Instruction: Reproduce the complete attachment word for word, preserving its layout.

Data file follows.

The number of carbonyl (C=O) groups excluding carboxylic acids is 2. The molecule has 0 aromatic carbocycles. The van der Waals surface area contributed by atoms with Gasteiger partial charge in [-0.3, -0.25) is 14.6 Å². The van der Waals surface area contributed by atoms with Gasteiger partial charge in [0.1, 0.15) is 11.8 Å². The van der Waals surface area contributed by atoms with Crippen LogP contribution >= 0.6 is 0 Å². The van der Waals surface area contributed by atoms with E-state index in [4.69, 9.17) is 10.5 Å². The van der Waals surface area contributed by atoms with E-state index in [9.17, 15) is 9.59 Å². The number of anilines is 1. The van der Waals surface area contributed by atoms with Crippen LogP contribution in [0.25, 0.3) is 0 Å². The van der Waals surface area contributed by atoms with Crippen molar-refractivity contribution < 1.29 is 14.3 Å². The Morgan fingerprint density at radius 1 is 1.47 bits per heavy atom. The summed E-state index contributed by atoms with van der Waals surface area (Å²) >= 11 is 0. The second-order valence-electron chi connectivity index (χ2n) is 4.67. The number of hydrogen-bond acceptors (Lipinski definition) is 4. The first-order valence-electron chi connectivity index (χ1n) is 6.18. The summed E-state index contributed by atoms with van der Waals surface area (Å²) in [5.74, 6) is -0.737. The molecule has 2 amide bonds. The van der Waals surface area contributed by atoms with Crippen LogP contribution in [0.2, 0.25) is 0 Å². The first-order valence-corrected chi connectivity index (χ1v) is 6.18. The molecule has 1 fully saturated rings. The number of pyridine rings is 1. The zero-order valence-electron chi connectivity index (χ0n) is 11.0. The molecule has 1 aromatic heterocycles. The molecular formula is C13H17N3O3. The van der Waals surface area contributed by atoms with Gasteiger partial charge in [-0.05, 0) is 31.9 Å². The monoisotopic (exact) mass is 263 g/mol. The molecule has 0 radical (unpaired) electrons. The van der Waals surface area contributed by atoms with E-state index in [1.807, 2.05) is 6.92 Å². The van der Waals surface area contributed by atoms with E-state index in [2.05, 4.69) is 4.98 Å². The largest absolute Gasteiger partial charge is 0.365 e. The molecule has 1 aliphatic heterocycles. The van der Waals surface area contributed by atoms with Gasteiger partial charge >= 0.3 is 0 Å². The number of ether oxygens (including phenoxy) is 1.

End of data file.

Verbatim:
The number of carbonyl (C=O) groups excluding carboxylic acids is 2. The molecule has 0 aromatic carbocycles. The van der Waals surface area contributed by atoms with Gasteiger partial charge in [-0.3, -0.25) is 14.6 Å². The van der Waals surface area contributed by atoms with Gasteiger partial charge in [0.1, 0.15) is 11.8 Å². The van der Waals surface area contributed by atoms with Crippen LogP contribution >= 0.6 is 0 Å². The van der Waals surface area contributed by atoms with E-state index in [4.69, 9.17) is 10.5 Å². The van der Waals surface area contributed by atoms with E-state index in [9.17, 15) is 9.59 Å². The number of anilines is 1. The van der Waals surface area contributed by atoms with Crippen LogP contribution in [0.25, 0.3) is 0 Å². The van der Waals surface area contributed by atoms with Crippen molar-refractivity contribution < 1.29 is 14.3 Å². The Morgan fingerprint density at radius 1 is 1.47 bits per heavy atom. The summed E-state index contributed by atoms with van der Waals surface area (Å²) >= 11 is 0. The second-order valence-electron chi connectivity index (χ2n) is 4.67. The number of hydrogen-bond acceptors (Lipinski definition) is 4. The first-order valence-electron chi connectivity index (χ1n) is 6.18. The summed E-state index contributed by atoms with van der Waals surface area (Å²) in [5.74, 6) is -0.737. The molecule has 2 amide bonds. The van der Waals surface area contributed by atoms with Crippen LogP contribution in [0.2, 0.25) is 0 Å². The first-order valence-corrected chi connectivity index (χ1v) is 6.18. The molecule has 1 fully saturated rings. The number of pyridine rings is 1. The zero-order valence-electron chi connectivity index (χ0n) is 11.0. The molecule has 1 aromatic heterocycles. The molecular formula is C13H17N3O3. The van der Waals surface area contributed by atoms with Gasteiger partial charge in [-0.05, 0) is 31.9 Å². The monoisotopic (exact) mass is 263 g/mol. The molecule has 0 radical (unpaired) electrons. The van der Waals surface area contributed by atoms with E-state index in [1.807, 2.05) is 6.92 Å². The van der Waals surface area contributed by atoms with E-state index in [2.05, 4.69) is 4.98 Å². The largest absolute Gasteiger partial charge is 0.365 e. The molecule has 1 aliphatic heterocycles. The van der Waals surface area contributed by atoms with Gasteiger partial charge >= 0.3 is 0 Å². The number of ether oxygens (including phenoxy) is 1.